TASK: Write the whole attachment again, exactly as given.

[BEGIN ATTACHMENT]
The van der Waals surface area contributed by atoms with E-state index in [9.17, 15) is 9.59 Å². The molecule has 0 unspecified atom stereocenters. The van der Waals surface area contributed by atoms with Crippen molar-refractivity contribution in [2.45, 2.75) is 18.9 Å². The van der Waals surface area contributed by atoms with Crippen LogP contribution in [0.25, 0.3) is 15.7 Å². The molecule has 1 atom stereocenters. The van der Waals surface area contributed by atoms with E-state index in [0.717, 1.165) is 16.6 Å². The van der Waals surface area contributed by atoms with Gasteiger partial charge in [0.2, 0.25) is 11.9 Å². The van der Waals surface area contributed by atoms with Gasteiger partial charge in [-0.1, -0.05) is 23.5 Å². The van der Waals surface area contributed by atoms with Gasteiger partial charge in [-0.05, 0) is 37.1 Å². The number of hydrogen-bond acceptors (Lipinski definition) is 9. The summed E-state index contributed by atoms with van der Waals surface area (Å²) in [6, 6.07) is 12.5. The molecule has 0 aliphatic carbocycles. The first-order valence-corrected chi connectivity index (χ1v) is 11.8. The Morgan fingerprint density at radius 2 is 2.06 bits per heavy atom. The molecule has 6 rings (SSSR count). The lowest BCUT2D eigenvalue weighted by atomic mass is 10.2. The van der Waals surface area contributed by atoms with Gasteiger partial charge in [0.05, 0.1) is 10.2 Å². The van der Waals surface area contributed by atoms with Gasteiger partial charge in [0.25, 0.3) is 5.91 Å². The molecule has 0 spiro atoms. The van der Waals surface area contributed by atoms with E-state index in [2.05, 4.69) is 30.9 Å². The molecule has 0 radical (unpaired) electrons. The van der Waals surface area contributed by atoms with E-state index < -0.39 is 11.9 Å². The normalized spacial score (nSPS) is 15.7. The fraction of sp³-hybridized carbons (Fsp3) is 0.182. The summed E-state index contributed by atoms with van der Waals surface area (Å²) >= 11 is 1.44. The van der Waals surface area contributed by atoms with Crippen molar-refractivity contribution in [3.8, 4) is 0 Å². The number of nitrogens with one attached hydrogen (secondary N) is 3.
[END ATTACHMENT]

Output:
The van der Waals surface area contributed by atoms with E-state index in [9.17, 15) is 9.59 Å². The molecule has 0 unspecified atom stereocenters. The van der Waals surface area contributed by atoms with Crippen molar-refractivity contribution in [2.45, 2.75) is 18.9 Å². The van der Waals surface area contributed by atoms with Crippen LogP contribution in [0.25, 0.3) is 15.7 Å². The molecule has 1 atom stereocenters. The van der Waals surface area contributed by atoms with E-state index in [0.717, 1.165) is 16.6 Å². The van der Waals surface area contributed by atoms with Gasteiger partial charge in [0.2, 0.25) is 11.9 Å². The van der Waals surface area contributed by atoms with Gasteiger partial charge in [-0.1, -0.05) is 23.5 Å². The van der Waals surface area contributed by atoms with Gasteiger partial charge in [-0.05, 0) is 37.1 Å². The number of hydrogen-bond acceptors (Lipinski definition) is 9. The summed E-state index contributed by atoms with van der Waals surface area (Å²) in [6, 6.07) is 12.5. The molecule has 0 aliphatic carbocycles. The first-order valence-corrected chi connectivity index (χ1v) is 11.8. The Morgan fingerprint density at radius 2 is 2.06 bits per heavy atom. The molecule has 6 rings (SSSR count). The lowest BCUT2D eigenvalue weighted by atomic mass is 10.2. The van der Waals surface area contributed by atoms with Gasteiger partial charge in [0.05, 0.1) is 10.2 Å². The van der Waals surface area contributed by atoms with Gasteiger partial charge in [0.25, 0.3) is 5.91 Å². The molecule has 0 spiro atoms. The van der Waals surface area contributed by atoms with E-state index in [2.05, 4.69) is 30.9 Å². The molecule has 0 radical (unpaired) electrons. The van der Waals surface area contributed by atoms with E-state index < -0.39 is 11.9 Å². The normalized spacial score (nSPS) is 15.7. The fraction of sp³-hybridized carbons (Fsp3) is 0.182. The summed E-state index contributed by atoms with van der Waals surface area (Å²) >= 11 is 1.44. The van der Waals surface area contributed by atoms with Crippen molar-refractivity contribution in [3.8, 4) is 0 Å². The number of nitrogens with one attached hydrogen (secondary N) is 3.